You should feel some security in knowing the law requires franchisors to inform franchisees about the systems they run in their companies. The information that the law requires franchisors to share should be found in the FDD and if it’s not, back away from the company because they are not in compliance with the law. If a franchisor doesn’t offer you an FDD, that’s another red flag as under federal and state law, franchisors are required to present FDDs to franchisees before an offer can be made.
Though don’t take that as 100% assurance that the FDD is fool proof. The federal government doesn’t require companies to register their FDDs for approval. Only 14 states require that franchises register their FDDs with the state before they can begin conducting any franchising activities there. All the other states simply have business-opportunity laws which require the franchise to file a notice with the state, but do not require the franchisor to forward the FDD to any state agency.
The laws regarding the FDD mostly stick to requiring a franchisor to disclose information about themselves as well as the terms of the agreement to the franchisee. There is a separate entity called the relationship law that gives protection to the franchisee. Through this protection, the franchisee has a shield against certain actions by the franchisor like arbitrary termination, nonrenewal of the franchise, or the freedom of form franchisee association.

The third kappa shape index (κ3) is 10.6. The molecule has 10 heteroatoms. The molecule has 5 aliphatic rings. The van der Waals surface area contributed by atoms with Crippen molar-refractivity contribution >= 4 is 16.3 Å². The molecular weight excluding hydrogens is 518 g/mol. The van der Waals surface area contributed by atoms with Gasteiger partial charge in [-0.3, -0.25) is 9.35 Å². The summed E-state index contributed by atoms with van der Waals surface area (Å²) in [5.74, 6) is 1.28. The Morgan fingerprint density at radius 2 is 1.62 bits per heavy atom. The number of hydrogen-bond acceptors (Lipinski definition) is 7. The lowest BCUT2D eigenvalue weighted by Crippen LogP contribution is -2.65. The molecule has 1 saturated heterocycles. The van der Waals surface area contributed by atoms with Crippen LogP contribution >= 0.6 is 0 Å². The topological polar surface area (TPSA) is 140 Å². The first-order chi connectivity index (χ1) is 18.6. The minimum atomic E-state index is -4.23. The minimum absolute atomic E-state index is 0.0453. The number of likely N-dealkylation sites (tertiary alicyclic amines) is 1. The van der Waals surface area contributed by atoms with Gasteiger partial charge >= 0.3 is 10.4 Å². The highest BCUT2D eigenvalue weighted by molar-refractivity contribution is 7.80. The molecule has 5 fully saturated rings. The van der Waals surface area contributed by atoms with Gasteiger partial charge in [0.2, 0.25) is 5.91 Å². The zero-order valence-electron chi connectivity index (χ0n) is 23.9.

Only 19 out of 50 states has it listed as unlawful for a franchisor to terminate a franchisee relationship without a ‘good cause’. Those other 31 states provide franchisees with the opportunity to fix whatever the problem is that the franchisor has with the franchisee. This time can range anywhere from 30-90 days. 18 states have restrictions on a franchisor’s ability to not renew a contract with a franchisee at the end of the term. Most states require ‘good cause’ in order for a franchisor to reject contract renewal, the laws, and the protection vary from state to state. To find out about specific states, research franchising laws in the state or country of your choice before proceeding any further.
While we may hate all of the rules and regulations, they are in place at the interest of the franchisee and franchisor. They want to insure that no tampering happens in the relationships between the franchisor and the franchisee. They also provide competition between franchisors for franchises through merit and systems that are in place. Thanks to the FDD and disclosure rules, franchisors have to present information about their franchise to franchisees and with this information, individuals can make intelligent, informed decisions based on research and fundamentally, success is based on a strong, knowledgeable foundation.